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Integrating Zend Optimizer+ into the PHP distribution
This RFC proposes integrating the Zend Optimizer+ component into the Open Source PHP distribution. Optimizer+ is the fastest opcode cache available for PHP, and presently supports PHP 5.2 through 5.5, with public builds available for PHP 5.2 through 5.4. It was originally developed in 1998 and was the first opcode cache available for PHP.
Presently, Optimizer+ is a closed-source, yet free-for-use component. As a part of implementing this RFC - Zend will make the source code of Optimizer+ available under the PHP License, so that it can become an integrated part of PHP with no strings attached. Once that happens, community contribution would be welcome exactly like it is with any other PHP component, and the component will be governed by the exact same processes (RFC et. al) that are employed by the PHP community.
There’s one key alternative available for Optimizer+ - namely, APC. While architecturally similar, there are several pros and cons for choosing each of these components.
Advantages of Optimizer+ over APC
- Performance. Zend Optimizer+ has a consistent performance edge over APC, which, depending on the code, can range between 5 and 20% in terms of requests/second. See Benchmarks section below.
- Availability for new PHP versions. Optimizer+ is typically fully compatible with PHP releases even before they come out; While this advantage was rarely realized because of the closed-source nature of the component, once open-source, both Zend and the community will help ensure that it’s always fully compatible with every element of the PHP language, avoiding any lags.
- Reliability. Optimizer+ has optional corruption detection capabilities that can prevent a server-wide crash in case of data corruption (e.g. from a faulty implementation of a PHP function in C).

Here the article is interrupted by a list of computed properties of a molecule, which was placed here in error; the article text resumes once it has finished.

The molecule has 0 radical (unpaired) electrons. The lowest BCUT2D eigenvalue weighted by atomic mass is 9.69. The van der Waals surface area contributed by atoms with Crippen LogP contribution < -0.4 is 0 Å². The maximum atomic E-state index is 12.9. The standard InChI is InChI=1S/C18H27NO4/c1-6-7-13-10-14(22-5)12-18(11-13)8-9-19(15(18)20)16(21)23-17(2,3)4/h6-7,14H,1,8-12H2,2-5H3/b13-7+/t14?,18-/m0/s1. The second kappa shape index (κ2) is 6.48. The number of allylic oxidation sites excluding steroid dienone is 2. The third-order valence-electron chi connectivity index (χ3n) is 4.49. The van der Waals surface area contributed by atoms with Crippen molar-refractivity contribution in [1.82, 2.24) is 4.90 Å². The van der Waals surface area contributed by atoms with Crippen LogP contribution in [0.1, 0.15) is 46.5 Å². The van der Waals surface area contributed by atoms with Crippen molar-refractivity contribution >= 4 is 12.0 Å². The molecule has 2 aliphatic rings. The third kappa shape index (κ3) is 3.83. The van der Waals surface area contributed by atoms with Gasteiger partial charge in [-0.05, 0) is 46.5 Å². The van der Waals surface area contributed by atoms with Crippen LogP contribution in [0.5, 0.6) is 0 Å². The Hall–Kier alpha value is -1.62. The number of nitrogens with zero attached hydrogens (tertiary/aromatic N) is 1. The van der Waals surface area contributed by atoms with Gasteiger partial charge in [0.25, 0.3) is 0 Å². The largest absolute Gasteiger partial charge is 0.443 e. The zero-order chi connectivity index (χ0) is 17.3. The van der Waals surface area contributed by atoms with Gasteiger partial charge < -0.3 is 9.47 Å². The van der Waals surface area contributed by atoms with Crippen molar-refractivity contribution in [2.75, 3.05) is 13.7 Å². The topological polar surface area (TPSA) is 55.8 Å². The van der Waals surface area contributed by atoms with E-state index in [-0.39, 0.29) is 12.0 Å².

- Better compatibility. We strived to make Optimizer+ work with any and all constructs supported by PHP, in exactly the same way they’d behave without it.
Advantages of APC over Optimizer+
- Has a data caching API. APC has a data caching API which Optimizer+ does not have.
- APC can reclaim memory of old invalidated scripts. APC uses a memory manager and can reclaim memory associated with a script that is no longer in use; Optimizer+ works differently, and marks such memory as ‘dirty’, but never actually reclaims it. Once the dirty percentage climbs above a configurable threshold - Optimizer+ restarts itself. Note that this behavior has both stability advantages and disadvantages.
- APC supports ZTS mode, while Optimizer+ presently does not. Note that this *only* effects Windows deployments that use PHP as a web server plugin. Non-Windows or FastCGI-based deployments are unaffected.
All tests were done with the latest source tree of PHP 5.5.0 as of Jan 28 2013. We've tested plain PHP, APC 3.1.5-dev, Optimizer+ vanilla and Optimizer+ configured for maximum performance. All tests were done on the same hardware, using PHP in FastCGI mode with 4 worker processes. We've tested numerous applications, both procedural and object oriented.
The results are available as a Google Spreadsheet:
We can relatively easily work out the disadvantages of Optimizer+ and go with it. Pierre Joye already volunteered to help with implementing ZTS mode when the source becomes available; We could cooperate with the community to implement a different memory-reclaiming strategy if we ever choose to. In terms of a data caching API, there appears to be consensus that a userland data-caching API should be a separate component independently of any other decision.
- As the code becomes available, put it in PECL.
- Once the cleanup / initial improvements are done and everything is working & stable - bundle in PHP and move to ext/.
- Long term, evaluate whether it makes sense to further integrate right into Zend/.
If the RFC gets approved, one open question is whether or not we should aim for integrating Optimizer+ into the PHP 5.5.0 release. While integrating Optimizer+ could probably be done fairly quickly and without greatly delaying PHP 5.5.0’s timeline, it may require a 1-2 month delay. The question on the table is whether most users would prefer a slightly later release with an out-of-the-box working opcode cache, or a slightly earlier release without a compatible opcode cache available for several additional months. It should be noted that if we don’t integrate it in 5.5.0, based on the current timelines and versioning rules, the integration won’t happen before late 2014.
Suggested Voting Options
- Integrate Optimizer+ into PHP 5.5.0, allow up to 2 months delay
- Integrate Optimizer+ into PHP, but don’t delay 5.5.0 for it
- Don’t integrate Optimizer+ to PHP, provide it as an optional component in PECL only
0.5 - Initial draft 0.6 - Added benchmarks 0.61 - Added clarification regarding ZTS